“Then there were a few people across the street, yelling we shouldn’t be here,” Radler said. “I understand I’m not going to make everybody happy, but if I can make a large percentage of people happy, that’s all we can try to do.
“I think what we had done historically at Chelsea Piers demonstrates that. I understand there are a lot of people who develop properties, make promises and then move on. I don’t consider myself a developer but a business operator. I’m here every day. We are hands-on.”
As a result of those meetings, Radler pledged to work with the Lower East Side Employment Network to fill jobs once the Pier 36 facility opens.
“We anticipate that it will go well,” said David Garza, executive director of the Henry Street Settlement, “but it is premature to comment on it.”
L.E.S.E.N. is a collaboration of the Henry Street Settlement, the Chinese-American Planning Council, Chinatown Manpower Project, University Settlement/The Door and GOLES. The organizations act as employment-service providers and share information about the local labor market, job orders and high-demand occupations and training needs. Garza credited C.B. 3 for being instrumental in helping the network become established.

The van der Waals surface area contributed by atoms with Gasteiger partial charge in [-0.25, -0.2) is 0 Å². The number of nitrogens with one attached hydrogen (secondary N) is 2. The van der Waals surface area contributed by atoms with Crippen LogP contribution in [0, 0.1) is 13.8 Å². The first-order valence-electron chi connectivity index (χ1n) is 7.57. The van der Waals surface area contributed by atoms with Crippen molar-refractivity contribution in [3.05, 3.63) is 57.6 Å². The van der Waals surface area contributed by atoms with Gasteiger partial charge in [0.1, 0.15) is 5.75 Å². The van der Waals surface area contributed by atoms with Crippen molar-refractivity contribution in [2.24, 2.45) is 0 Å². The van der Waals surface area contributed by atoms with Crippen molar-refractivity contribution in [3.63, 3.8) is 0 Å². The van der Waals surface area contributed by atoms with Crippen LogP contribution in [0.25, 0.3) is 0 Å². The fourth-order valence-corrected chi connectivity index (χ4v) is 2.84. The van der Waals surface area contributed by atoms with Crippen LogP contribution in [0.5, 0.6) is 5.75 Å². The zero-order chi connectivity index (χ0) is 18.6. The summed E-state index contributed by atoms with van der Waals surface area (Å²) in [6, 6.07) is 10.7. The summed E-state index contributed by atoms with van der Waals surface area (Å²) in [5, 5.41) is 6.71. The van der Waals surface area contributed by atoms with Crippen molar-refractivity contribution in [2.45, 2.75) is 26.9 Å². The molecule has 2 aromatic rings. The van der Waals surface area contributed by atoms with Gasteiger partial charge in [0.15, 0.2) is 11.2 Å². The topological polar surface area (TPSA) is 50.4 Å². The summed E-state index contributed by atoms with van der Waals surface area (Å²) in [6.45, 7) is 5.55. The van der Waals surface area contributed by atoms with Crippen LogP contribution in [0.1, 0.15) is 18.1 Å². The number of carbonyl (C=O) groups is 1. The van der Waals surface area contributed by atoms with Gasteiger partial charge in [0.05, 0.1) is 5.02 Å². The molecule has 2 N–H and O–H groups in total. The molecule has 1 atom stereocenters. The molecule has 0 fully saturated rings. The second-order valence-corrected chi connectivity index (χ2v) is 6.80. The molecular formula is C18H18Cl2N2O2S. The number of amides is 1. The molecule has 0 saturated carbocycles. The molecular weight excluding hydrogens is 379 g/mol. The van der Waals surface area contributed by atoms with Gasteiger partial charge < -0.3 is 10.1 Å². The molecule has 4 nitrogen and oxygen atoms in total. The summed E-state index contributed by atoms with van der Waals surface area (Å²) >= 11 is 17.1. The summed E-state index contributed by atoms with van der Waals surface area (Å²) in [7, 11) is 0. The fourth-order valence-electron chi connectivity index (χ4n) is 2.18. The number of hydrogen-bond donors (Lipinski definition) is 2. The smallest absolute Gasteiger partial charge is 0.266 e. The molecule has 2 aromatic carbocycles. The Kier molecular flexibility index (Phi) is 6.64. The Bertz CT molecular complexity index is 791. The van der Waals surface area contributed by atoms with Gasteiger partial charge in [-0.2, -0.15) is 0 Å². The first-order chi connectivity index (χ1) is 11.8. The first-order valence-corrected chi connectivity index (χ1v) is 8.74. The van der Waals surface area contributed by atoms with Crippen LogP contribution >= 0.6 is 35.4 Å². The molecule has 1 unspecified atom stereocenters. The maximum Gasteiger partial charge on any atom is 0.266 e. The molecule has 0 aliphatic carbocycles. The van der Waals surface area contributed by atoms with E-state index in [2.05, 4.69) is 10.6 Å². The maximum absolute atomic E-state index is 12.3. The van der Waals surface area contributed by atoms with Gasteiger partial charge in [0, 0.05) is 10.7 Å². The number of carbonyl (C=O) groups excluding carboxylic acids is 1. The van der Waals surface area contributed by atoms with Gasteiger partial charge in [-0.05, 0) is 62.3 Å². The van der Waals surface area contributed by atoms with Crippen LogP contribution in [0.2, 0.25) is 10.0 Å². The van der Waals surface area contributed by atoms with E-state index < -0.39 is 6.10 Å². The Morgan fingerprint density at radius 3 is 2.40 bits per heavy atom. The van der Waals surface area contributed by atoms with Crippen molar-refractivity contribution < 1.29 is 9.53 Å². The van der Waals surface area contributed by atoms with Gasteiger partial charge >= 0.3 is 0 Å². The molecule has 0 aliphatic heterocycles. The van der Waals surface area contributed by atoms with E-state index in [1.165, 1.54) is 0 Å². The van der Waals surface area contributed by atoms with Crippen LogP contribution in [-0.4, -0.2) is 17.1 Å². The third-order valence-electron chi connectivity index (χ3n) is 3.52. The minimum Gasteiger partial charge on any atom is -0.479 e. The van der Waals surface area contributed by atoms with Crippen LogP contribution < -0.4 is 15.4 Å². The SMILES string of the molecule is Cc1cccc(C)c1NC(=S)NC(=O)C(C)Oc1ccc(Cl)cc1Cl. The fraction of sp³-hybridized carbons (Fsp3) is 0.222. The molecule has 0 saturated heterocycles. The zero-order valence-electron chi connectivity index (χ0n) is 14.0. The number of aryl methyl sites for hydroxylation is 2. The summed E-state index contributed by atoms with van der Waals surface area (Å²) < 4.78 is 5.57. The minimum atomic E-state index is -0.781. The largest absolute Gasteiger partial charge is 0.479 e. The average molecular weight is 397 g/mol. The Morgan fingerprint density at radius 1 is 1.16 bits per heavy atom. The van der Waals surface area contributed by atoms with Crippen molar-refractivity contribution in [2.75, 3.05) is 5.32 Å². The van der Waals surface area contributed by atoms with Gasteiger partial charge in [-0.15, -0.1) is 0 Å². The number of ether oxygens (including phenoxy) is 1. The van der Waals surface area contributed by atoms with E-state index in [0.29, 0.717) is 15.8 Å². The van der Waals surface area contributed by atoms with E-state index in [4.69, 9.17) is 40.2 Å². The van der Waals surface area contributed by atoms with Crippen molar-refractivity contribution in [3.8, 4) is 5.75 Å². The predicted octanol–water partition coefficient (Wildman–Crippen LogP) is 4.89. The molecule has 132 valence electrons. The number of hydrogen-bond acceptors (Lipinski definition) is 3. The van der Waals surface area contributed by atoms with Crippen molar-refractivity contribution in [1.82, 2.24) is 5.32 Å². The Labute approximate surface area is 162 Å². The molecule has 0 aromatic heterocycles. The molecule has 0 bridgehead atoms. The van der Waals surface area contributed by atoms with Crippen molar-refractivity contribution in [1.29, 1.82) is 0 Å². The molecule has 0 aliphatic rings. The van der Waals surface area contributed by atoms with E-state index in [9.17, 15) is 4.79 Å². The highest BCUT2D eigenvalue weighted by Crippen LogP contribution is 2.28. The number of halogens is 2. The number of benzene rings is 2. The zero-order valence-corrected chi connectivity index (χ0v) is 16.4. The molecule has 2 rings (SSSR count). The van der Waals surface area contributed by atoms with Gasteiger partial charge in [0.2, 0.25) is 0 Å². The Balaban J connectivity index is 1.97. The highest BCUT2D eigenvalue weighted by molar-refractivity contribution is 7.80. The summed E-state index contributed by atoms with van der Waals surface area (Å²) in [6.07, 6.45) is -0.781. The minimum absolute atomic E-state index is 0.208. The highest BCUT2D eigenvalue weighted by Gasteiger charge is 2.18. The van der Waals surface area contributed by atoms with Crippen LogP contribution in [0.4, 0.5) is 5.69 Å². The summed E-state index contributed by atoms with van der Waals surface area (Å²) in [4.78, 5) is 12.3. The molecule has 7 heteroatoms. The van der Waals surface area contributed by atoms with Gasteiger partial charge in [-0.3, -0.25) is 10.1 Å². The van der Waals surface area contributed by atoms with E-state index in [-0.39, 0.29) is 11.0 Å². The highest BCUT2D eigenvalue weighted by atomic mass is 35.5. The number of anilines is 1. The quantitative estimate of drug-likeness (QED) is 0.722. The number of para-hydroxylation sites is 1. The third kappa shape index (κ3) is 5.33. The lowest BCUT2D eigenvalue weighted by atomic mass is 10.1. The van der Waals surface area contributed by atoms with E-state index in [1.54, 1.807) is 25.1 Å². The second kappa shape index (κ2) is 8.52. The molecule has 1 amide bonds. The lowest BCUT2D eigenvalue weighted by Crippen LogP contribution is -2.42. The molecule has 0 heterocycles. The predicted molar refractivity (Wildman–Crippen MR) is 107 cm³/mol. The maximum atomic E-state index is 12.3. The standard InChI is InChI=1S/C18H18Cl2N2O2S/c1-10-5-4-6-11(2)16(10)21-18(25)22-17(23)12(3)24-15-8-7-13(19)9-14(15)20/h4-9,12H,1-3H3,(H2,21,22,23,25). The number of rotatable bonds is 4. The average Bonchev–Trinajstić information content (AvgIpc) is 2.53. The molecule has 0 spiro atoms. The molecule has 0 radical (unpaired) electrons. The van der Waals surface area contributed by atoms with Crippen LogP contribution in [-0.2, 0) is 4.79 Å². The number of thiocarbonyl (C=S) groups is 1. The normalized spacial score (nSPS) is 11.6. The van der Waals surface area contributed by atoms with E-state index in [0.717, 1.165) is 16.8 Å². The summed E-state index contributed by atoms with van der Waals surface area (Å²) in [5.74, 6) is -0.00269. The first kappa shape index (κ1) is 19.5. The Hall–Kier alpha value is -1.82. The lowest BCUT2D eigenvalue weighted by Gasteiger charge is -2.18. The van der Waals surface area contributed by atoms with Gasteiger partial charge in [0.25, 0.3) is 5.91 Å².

“We cover a pretty good map on the Lower East Side,” said Garza. “It’s a unique model. We work together instead of competing, in true Lower East Side style.”
Basketball City will hire “in waves,” said Garza, as the need arises, for front-desk agents and maintenance workers, even coaches, although the latter would most likely be drawn from other sources.
“We expect between 20 and 30 people to be hired from the community,” he said.
Garza acknowledged that “certain subsets in the community have been overly concerned.”
GOLES organizer Emilie Rosenblatt complained they haven’t seen any movement for jobs yet at Basketball City. But Garza stressed that the project’s construction phase was never part of the hiring agreement.
“They have been very communicative, and we are optimistic we can build a good relationship with him,” Garza said, also noting that Radler did get a lot of public benefit in the deal.
The facility is being financed through the New Market Tax Credit, a federal program aimed to spur economic development in low-income neighborhoods. According to Crain’s New York Business, the city is contributing $2.7 million toward the cost of the facility’s heat, ventilation, electricity, plumbing and structural requirements — which will include solar panels, the composite wooden floors and energy-efficient lighting.